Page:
Back to Broiling
Earlier in the week I had switched the Weymouth curb on MJ's bridle, from the Fager Elisabeth titanium Weymouth with the little vertical to the lips “port”, to the Fager Felicia titanium Weymouth whose port is angled at a 45° angle, with the top of the port to the rear. I kept the Fager Alice titanium double jointed bradoon with the roller in the center link on the bridle. I was all eager to see how MJ would react to the new bit!
But when I stepped out of my front door on Wednesday my plans changed. It was so much hotter and so much more humid than last week, and I knew that there was no way I could follow my usual introductory routine of keeping contact with just the curb bit for several steps. In my opinion this is an important step in introducing a curb bit to show the horse that it is safe to reach out and take a light contact with the curb bit. MJ would have a chance to get used to the feel of the new bit in his mouth but I would not be able to prove to him that it was a no big deal.
When I got to the stable it was a mixture of good—MJ had his breakfast and was in the wash stall with Addison cleaning his hooves out, and bad—there were a LOT of people in the stable. This week I double masked properly, a surgical mask under a KN95 mask, which made the heat even more miserable. I curried, “brushed” with the Strip Hair, and put on fly spray, then Debbie finally appeared and took over from me. Before long we walked to the ring.
When I mounted I told Debbie I just could not do much at all. I apologized to MJ for not being able to stay up in 2-point and not being able to handle the half-seat for 5 minutes. Every once in a while if his back felt odd I did the half-seat, but I could do it for only a minute or two.
MJ accepted his new Weymouth curb fine even though I could not definitely prove to him that this bit is harmless in my hands. He reached out confidently for contact, and I got the definite feeling that MJ was not worried about defending his tongue from the bit unlike with the previous Elisabeth Weymouth. He “felt” more cheerful to me in spite of the fact that my riding deteriorated in the heat. Overall he felt more relaxed even though I had not been able to do the 5 minutes in 2-point. A good start.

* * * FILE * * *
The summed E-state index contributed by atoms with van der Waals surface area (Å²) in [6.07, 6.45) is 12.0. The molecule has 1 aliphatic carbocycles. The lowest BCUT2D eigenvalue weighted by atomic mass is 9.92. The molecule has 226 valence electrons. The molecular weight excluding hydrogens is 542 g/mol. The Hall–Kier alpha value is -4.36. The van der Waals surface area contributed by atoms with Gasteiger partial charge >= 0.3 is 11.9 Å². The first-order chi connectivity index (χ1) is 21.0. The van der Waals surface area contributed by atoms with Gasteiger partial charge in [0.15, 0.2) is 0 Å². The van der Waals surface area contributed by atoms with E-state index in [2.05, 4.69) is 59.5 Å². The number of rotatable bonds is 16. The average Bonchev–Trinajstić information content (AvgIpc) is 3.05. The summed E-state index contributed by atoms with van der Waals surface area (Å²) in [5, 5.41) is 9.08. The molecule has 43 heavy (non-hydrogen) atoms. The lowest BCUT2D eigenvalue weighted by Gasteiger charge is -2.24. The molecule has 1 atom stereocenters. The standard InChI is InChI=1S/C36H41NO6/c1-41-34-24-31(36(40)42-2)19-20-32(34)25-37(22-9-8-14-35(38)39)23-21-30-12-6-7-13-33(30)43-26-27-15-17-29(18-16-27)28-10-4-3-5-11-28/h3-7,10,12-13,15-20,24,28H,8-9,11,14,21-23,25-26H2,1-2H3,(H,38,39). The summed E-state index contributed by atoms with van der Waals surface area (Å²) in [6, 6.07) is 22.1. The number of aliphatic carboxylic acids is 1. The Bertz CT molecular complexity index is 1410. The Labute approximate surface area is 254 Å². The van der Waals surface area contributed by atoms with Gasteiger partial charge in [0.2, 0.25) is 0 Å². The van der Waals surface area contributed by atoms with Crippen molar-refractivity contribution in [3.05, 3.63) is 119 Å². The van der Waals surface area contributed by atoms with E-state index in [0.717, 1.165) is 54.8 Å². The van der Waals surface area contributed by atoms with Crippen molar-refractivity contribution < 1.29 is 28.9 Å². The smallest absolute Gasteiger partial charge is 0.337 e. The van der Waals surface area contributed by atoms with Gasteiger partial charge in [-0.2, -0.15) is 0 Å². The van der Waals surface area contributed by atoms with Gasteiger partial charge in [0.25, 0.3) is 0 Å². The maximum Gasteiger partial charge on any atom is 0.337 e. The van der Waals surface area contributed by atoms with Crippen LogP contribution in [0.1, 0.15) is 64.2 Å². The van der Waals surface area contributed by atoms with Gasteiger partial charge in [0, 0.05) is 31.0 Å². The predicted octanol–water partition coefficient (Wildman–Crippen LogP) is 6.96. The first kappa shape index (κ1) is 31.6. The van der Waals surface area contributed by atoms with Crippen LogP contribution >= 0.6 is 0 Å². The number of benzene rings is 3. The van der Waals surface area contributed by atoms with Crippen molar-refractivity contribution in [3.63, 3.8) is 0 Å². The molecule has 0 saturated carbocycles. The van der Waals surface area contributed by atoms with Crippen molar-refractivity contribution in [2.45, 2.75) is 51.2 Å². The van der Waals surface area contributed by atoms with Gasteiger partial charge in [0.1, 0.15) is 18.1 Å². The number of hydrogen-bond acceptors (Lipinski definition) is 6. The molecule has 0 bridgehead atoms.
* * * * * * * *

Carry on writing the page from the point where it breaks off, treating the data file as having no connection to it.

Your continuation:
After a few minutes I started to do the sitting trot, first to the right, his usual “bad” side, and his trot was pretty smooth and I let him go on a little bit before going back to the walk. Then we turned in the other direction, the left—MJ's usual “good” side, and his slow trot was much rougher and I was feeling jarred. After that we did half of a 20 meter circle at the sitting trot and this was his usual mix of some smooth strides, then some jarring strides, and then back to his smooth strides.
After that I was all done in. We just walked around, with me using my legs some to get him to move out a little. When it got time for me to stop I ended by asking MJ for his super-slow walk heading toward the gate. He did not get as slow as the last time, but he definitely slowed down without any fretting. Debbie told me that from what she saw I was not using my reins to ask him to slow down, he was obeying my “collecting” lower leg aid. Maybe if I had used the reins too I could have gotten him even slower, but hey, the heat.
It turned out that Zeke, Sam's “giant” WB gelding DID NOT LIKE THE FAGER PELHAM at all, Sam said it was too wide, he did not like it, and he ended up flinging his head around. That was fine with me, it will go in my bit box for the next “giant” horse I ride. By now I have a lot more experience than most people in helping the horse explore a new bit and finding a comfortable spot for it in his mouth so it is conceivable I could get a different reaction from Zeke, but I am willing to wait for the indefinite future since I really prefer riding the smaller horses. In the meantime they found a bit that Zeke seems to like, a Happy Mouth Elevator bit.
I hope I get to ride Cider tomorrow. I spent quite a while in changing the bits on her double bridle, to the new Fager Felicia Weymouth like I tried with MJ, and back to her preferred Fager Alice double jointed bradoon with the roller. The heat is supposed to still be here so I won't be able to keep contact with the Felicia with her, but if she also feels more relaxed and cheerful to me it will stay on her bridle. She is in her late twenties, she is opinionated, and she is much happier with me when I listen to her about her bit preferences.
I am looking forward to cooler weather. I might have to wait a while for it.
Have a great ride!